There’s a hole in my vacation bucket list
A new edition has arrived of the book “1,000 Places to See Before You Die.”
Or, as I prefer to call it, “More Than 900 Places I’ll Die Without Seeing.”
That’s because this book, by travel writer Patricia Schultz, is a depressing reminder of how little of the world most of us have seen.
When it first arrived on my desk, I naively, without even thinking, started leafing through it to see how many of the 1,000 places I could put on my life list.
It proved to be a depressingly simple task.
Chapter 2, Africa: Never been there.
Chapter 3, The Middle East: Never seen it.
Chapter 4, Asia: Never made it.
Chapter 5, Australia, New Zealand and the Pacific Islands: Sounds great.
Chapter 6, Europe: Nope, except Great Britain.
Chapter 7, Latin America: No clue.
Chapter 8, The Caribbean, Bahama and Bermuda: Sounds exotic.
So, just like that, I’ve already identified about 750 places for my not-seen list. I have not, for instance, taken a weekend getaway to “majestic” Yekaterinburg in the Ural Mountains. Nor have I strolled the beautiful Mergui Archipelago in Myanmar (“home to a nomadic seafaring people”).
That leaves me with only one chapter, The United States and Canada.
And somehow, I have managed to miss most of the places in that chapter, too. I’ll add up my final, sad, tally later (see hint in second paragraph), but first I want to make a few of my own lists from this book.
1. The Las Vegas Strip - I fear it would end badly, as in, “The Hangover.”
2. Daytona Speedway, Fla. - If I want to see cars race around in circles, I’ll hang out at the Sprague couplet.
3. The Hamptons, Long Island - I’ll pass on rich Manhattanites playing polo.
4. Sturgis Motorcycle Rally - I fear they would laugh when I rolled up on a Vespa.
5. Graceland - Liverpool is my personal musical Mecca.
Actually, I wouldn’t turn down a free trip to any of those five. A wise person once told me, “Never turn down an opportunity to see somewhere new,” which is a decent working philosophy of life, except if that place is the pirate- ridden coast of Somalia.
However, most of us have neither the time nor the means to gallivant around the globe, so here’s another list:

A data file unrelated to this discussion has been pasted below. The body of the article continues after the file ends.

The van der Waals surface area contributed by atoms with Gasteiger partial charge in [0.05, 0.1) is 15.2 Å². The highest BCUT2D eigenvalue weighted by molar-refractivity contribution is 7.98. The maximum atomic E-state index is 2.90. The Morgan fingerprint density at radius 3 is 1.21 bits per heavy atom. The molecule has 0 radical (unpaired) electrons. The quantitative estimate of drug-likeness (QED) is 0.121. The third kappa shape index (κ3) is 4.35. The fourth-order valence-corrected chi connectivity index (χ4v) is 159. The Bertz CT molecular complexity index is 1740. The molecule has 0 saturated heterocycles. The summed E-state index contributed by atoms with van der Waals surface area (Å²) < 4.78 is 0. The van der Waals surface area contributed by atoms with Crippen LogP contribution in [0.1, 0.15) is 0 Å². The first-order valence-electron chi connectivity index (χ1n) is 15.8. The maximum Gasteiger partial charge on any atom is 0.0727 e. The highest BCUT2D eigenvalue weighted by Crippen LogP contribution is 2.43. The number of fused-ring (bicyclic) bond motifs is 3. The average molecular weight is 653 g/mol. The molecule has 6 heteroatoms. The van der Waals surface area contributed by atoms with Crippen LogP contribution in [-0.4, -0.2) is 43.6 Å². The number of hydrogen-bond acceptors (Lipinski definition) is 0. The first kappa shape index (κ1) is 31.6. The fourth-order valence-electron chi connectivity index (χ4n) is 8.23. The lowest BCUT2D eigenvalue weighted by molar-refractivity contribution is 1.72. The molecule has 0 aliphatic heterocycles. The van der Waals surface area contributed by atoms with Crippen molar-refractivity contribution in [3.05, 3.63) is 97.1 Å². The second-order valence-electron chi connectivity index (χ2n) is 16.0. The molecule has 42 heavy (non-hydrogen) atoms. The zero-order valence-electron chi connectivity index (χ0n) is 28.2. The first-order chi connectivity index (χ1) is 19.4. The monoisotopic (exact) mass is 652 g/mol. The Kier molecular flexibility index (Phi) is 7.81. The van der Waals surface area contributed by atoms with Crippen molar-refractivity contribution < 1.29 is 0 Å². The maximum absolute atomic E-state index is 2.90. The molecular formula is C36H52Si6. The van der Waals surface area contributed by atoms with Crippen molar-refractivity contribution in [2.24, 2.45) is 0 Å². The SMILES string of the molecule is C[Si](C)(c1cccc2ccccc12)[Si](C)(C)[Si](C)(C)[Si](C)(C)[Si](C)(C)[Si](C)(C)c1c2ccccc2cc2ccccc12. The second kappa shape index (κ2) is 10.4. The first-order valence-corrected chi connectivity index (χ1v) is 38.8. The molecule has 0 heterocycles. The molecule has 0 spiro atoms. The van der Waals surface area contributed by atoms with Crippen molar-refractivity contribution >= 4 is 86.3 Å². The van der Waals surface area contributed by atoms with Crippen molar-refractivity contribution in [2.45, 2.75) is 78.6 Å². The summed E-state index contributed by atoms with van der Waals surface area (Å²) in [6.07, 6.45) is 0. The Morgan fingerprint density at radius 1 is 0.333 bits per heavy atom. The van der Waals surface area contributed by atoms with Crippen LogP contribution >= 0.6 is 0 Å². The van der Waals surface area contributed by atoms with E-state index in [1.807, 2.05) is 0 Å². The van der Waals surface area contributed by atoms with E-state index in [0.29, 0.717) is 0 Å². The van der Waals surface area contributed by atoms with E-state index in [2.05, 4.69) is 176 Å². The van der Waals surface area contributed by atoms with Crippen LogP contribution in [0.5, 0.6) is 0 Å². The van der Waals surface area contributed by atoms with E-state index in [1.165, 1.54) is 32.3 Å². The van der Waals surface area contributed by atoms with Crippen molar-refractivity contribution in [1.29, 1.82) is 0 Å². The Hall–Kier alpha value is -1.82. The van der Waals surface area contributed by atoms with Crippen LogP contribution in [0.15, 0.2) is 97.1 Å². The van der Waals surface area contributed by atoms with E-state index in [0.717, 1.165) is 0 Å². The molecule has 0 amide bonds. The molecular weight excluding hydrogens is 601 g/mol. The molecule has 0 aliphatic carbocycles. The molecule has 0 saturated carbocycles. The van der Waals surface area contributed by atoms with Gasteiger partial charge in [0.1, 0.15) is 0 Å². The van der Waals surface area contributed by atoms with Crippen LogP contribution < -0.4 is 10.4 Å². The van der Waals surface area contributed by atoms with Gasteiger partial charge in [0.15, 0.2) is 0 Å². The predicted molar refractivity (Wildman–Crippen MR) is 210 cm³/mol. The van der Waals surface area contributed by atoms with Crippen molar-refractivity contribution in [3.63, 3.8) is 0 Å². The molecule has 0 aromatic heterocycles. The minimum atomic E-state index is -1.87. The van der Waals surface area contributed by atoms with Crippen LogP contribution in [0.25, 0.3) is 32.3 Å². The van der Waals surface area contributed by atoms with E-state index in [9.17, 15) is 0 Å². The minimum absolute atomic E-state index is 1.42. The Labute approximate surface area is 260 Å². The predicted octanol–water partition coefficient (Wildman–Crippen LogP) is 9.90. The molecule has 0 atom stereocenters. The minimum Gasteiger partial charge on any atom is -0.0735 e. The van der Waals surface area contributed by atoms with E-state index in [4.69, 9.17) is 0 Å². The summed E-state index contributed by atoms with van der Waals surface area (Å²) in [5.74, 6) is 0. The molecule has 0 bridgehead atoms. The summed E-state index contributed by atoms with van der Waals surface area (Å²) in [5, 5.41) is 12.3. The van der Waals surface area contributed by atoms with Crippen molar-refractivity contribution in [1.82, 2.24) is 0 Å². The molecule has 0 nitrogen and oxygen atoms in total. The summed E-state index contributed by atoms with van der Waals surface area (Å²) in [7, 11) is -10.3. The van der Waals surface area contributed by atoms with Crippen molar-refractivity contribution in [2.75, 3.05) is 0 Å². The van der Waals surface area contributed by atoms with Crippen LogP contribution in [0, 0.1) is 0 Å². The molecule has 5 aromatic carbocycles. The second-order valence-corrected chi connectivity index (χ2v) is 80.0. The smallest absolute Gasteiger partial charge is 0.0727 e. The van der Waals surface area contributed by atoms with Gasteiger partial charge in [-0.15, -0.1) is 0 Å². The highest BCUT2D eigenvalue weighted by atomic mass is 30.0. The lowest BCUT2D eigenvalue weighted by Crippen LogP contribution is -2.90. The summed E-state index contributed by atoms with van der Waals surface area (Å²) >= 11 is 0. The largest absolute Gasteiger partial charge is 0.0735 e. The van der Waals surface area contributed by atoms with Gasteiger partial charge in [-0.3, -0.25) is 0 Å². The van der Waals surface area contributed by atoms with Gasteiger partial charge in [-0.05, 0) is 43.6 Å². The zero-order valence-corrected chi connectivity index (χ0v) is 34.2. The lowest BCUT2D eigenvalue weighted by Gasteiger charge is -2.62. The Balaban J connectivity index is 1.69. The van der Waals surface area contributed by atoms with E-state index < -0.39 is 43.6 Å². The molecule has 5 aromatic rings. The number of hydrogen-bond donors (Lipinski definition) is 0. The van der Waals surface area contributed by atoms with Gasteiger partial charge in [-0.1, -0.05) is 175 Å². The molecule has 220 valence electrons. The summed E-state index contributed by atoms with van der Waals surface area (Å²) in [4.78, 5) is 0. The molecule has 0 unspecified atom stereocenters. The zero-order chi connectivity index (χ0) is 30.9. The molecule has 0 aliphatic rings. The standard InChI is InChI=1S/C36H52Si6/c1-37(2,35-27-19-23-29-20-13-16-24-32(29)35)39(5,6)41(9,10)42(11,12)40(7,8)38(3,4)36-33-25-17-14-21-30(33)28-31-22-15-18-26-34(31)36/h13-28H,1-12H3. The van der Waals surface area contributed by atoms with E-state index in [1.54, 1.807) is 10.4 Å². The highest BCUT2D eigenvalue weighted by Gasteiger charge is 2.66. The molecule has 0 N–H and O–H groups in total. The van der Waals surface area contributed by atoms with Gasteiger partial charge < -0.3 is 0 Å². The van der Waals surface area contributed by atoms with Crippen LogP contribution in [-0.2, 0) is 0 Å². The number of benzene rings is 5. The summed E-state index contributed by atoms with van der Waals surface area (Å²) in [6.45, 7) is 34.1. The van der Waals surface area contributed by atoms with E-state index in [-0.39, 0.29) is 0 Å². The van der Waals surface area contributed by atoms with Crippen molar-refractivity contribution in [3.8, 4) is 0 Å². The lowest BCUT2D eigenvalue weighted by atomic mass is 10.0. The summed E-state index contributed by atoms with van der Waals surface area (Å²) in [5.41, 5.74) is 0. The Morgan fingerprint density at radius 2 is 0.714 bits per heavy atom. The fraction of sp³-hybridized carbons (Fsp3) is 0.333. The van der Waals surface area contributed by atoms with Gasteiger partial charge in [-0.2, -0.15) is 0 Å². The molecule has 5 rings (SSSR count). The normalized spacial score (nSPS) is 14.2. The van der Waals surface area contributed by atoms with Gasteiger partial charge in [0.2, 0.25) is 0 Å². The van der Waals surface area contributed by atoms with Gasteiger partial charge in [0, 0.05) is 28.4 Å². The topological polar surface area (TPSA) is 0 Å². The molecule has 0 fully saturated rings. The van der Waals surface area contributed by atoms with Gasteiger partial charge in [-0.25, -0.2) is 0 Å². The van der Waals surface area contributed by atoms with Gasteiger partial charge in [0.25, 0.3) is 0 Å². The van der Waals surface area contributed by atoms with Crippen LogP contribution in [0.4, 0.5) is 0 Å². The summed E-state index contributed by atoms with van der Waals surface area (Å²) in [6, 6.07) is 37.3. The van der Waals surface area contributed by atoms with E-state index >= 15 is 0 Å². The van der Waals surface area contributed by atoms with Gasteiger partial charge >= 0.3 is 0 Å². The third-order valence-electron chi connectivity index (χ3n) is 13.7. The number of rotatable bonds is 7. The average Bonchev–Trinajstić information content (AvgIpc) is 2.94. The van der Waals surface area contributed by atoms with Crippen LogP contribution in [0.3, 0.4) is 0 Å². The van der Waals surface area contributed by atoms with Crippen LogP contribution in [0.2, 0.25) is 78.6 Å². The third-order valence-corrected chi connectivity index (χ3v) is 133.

Places Within Shouting Distance That Made the Book
1. Lake Coeur d’Alene: “A pine-forest-enshrouded gem.”
2. Middle Fork of the Salmon River: “America’s greatest whitewater.”
3. Pike Place Market: “The gastronomic heart of Seattle.”
4. The San Juan Islands: “Washington’s ferry land.”
5. Glacier National Park: “The American Alps.”
6. Triple Creek Ranch, Darby, Mont.: “Home on the range in the Bitterroot Valley.”
7. The Columbia River Gorge: “A majestic cleft in the Cascade volcanoes.”
8. The Oregon Coast: “Rugged masterpiece of the natural world.”
Sadly, Mount Spokane (and everywhere else in Eastern Washington) failed to make it. So here’s a personal mini-list:
Other Places That the Book Egregiously Left Out
1. The Beartooth Mountains: Please sprinkle my ashes there.
2. Olympic National Park: Or there.
3. Kelly Creek, Idaho: Or there.
Well, I guess I can’t put it off any longer. I have to add up how many of those 1,000 places in the book I have seen in my 58 years. Thank goodness my parents believed in that “See the USA In Your Chevrolet” slogan when I was a kid, or this tally would look even worse. Still, too bad there is not one single entry for Kansas, where I went to a wedding last month…
Places I’ve been: 86.
Places I have not been: 914.
I’m thinking seriously of putt-putting my way to the Sturgis Motorcycle Rally this summer, just to make it No. 87.
Reach Jim Kershner at firstname.lastname@example.org.